My Superpower at Work is ‘Motherhood’
As a new mom who breastfeeds and works from home, I thought I would be at a disadvantage in the workforce. It turns out, motherhood has actually made me a better employee.
As my maternity leave ended, I dreaded the idea of having fewer hours in the day to dedicate to my daughter. After months of rocking, feeding, and diaper-changing our beloved little burrito, she was finally developing more of her personality—blowing raspberries, giggling at our goofy noises—just in time for me to go back to work full-time. Despite my fears of missing out on precious milestones, my body (and my brain) were ready to get back to work.
For those unfamiliar with the responsibilities that come with parenting, I was vehemently warned that life would forever change once my daughter arrived. I never imagined I’d be capable of functioning on so little sleep. Or that I could identify so many shades and textures of, ahem, poo. Or that I could memorize a running log of exact feeding times, nap schedules, wet diapers, and report all of them to our pediatrician.
Parenting is thrilling and exhausting. But as a first-time mom, I felt a piece of myself missing when I wasn’t solving hard problems at work. I was excited to get back into the swing of things.
A week before coming back to work, the fears started flooding in. Would my colleagues view me differently? Would turning off my camera to breastfeed make them uncomfortable? Would I be able to contribute meaningfully with so little sleep? Would I be able to balance quality work with quality family time?
After being back to work for 5 months, some of those fears still exist. The bigger and more important theme that has emerged though, is the way motherhood has allowed me to alter my behaviors at work, for the better. Three behavioral changes come to mind as a result of becoming a working mom:
10 minutes of reflection is worth 2 hours of work
How often do you find yourself working on a solution to a problem, then reworking it, and reworking it again, only to realize that you weren’t even solving the right problem to begin with. It’s easy to feel productive when the majority of your time is literally spent producing. Many times I’ve found myself lost in the details, and missing the big picture.
When I decided to continue breastfeeding after maternity leave, I had to adapt, and not by choice. Today, I hear a soft knock on the door from our caretaker—it’s time to eat now. My baby decides her feeding schedule, not me. I’m forced to walk away from the screen, oftentimes mid-thought. After 5 months of this routine, I’m shocked to say it’s been much more of a blessing than a curse.
When I leave my computer, walk over to the reading nook, and sit down with my daughter in an oversized lounge chair, it’s just the two of us. No screens, no incoming slack messages, no browser tabs to organize and flip though, no email alerts. And while she eats, I think.
It’s in these quiet moments of solitude that I have discovered more clarity in 10 minutes than in 2 hours of iteration. Sometimes referred to as “shower thoughts”, or “aha moments”, these special mental escapes are profoundly powerful.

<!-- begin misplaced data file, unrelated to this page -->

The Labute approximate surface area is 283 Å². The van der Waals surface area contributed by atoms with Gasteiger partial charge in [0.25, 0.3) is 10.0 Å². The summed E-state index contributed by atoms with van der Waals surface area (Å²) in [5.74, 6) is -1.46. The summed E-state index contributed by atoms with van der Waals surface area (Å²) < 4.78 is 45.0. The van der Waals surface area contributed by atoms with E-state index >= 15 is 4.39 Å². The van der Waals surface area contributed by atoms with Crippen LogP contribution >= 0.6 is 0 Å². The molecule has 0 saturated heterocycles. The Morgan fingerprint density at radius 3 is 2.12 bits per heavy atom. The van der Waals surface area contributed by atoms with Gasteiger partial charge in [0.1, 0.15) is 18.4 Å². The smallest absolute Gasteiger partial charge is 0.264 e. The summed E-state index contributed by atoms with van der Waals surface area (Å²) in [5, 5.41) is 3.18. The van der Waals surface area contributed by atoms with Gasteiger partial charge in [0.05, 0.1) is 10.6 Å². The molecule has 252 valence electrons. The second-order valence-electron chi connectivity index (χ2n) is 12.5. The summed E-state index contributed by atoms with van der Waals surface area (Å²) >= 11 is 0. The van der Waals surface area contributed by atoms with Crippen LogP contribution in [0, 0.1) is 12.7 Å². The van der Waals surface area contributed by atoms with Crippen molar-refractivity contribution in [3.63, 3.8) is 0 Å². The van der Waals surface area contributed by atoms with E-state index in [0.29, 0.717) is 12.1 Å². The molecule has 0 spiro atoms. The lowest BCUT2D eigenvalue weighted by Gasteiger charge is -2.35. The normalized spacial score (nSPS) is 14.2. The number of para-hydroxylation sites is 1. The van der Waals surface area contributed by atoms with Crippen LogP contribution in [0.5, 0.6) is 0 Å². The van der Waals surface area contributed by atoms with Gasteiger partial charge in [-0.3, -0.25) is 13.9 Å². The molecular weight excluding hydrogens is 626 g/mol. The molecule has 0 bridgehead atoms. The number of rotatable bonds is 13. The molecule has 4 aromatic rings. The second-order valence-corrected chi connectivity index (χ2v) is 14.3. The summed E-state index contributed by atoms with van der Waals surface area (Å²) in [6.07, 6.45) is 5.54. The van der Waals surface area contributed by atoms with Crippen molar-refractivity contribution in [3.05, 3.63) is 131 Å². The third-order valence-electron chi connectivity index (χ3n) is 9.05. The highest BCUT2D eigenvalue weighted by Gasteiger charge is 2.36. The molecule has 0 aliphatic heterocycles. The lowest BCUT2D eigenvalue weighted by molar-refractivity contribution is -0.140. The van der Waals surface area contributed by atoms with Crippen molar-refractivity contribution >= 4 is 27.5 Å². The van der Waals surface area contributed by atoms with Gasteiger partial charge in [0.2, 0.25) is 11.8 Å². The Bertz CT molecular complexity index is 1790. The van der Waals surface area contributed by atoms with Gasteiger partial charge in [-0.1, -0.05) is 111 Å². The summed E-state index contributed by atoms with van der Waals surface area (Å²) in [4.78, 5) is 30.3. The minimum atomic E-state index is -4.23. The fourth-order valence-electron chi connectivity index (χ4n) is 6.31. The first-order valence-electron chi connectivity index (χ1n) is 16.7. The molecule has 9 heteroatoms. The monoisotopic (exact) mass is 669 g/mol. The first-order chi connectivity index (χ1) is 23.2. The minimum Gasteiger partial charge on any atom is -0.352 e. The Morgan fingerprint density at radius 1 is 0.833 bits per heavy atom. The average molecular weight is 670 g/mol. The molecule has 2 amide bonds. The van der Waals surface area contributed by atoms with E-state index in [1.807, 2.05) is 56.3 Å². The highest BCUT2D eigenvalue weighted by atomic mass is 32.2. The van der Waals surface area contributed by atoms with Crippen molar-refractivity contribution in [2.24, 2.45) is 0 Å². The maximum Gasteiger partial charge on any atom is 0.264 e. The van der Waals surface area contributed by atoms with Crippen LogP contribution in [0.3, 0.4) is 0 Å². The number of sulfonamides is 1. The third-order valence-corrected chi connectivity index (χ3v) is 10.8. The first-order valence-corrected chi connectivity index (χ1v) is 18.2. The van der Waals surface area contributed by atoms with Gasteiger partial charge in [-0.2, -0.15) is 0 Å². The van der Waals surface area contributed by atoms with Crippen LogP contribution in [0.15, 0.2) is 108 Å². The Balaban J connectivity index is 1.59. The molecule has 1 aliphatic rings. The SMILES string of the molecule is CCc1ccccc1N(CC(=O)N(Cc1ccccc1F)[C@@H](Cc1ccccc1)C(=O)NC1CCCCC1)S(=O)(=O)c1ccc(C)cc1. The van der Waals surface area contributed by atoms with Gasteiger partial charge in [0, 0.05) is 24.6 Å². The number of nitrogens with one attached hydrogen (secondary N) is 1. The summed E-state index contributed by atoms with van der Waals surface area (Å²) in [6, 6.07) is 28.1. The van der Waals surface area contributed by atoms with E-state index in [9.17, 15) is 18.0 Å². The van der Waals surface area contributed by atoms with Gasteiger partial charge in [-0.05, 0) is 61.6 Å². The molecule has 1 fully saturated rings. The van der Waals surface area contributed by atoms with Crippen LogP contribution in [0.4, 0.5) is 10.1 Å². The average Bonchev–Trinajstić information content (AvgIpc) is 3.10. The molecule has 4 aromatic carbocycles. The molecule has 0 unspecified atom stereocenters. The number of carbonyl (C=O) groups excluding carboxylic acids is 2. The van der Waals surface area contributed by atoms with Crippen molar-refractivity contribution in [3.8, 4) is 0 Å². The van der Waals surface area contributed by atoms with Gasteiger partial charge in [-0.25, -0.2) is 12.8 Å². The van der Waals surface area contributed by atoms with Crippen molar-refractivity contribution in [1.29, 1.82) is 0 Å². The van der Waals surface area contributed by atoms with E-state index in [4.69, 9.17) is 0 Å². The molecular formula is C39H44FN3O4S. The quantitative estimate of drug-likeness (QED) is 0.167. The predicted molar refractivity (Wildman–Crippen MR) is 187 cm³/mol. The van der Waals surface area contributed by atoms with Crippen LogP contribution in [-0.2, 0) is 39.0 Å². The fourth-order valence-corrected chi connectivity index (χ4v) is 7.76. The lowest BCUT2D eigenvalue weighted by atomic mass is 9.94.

I realize not all mothers (or parents) can breastfeed, or choose to do so. There are other opportunities. Time spent rocking, bottle feeding, or playing with the same ABC block—which your baby finds fascinating but leaves you less than stimulated—allows ample opportunity for these “shower moments”.
Parents have a secret weapon; being forced to unplug and intermittently detach from the hustle. Becoming a mother has given me invaluable “aha moments”.
Getting to the point
There are so many different philosophies on ways to parent. My Amazon shopping cart is filled with books I hope to read—or at the very least, skim. Although I’m no expert on child psychology, I recently read an interesting approach to reasoning with a toddler. Instead of asking an open-ended question, like “what do you want for lunch?”, you can point them toward two options; “do you want salad with your sandwich, or fruit?”. Offering a choice allows your child to assert their voice and independence, but you (the parent) can provide healthy food without a fight. Win win.
Effective communication is key for teamwork. When juggling projects, deadlines, and cross-functional collaboration, my Minnesota native instincts often take over. Passive aggression is a dominant trait in my family. My husband can attest.
Motherhood for me has meant there are tighter schedules to manage, which leaves little room for ambiguity. My manager recently pointed out that I seem more direct since becoming a mother. There is certainly a balance between being direct, and being bossy. It’s an art, and I’m no Picasso. My hope is that by being more clear, direct, and honest, I help my team be more empowered and effective.
It’s okay (and healthy) to set boundaries
Gone are the days when my husband and I would work until 8pm, come home, and catch up over a late night dinner and glass of wine. More recently, our “happy hour” starts at 4:30pm, and consists of playtime, and evening walks. This gives us about two hours to spend as a family before our daughter goes to bed. It’s not the schedule I’ve always dreamed of, but it’s the schedule that works for us.
At MetaCX, one of our company’s core values is “Success starts at home.” MetaCX believes that happy and successful customers start with happy and successful employees. For my family, this means having quality time to spend together.
I feel incredibly fortunate to work for a company that not only supports this kind of balance, but truly believes it‘s good for business. As a result, I am able to bring my best self to work, and not feel guilty about pursuing two careers: mother, and designer.
This article originally appeared on Medium.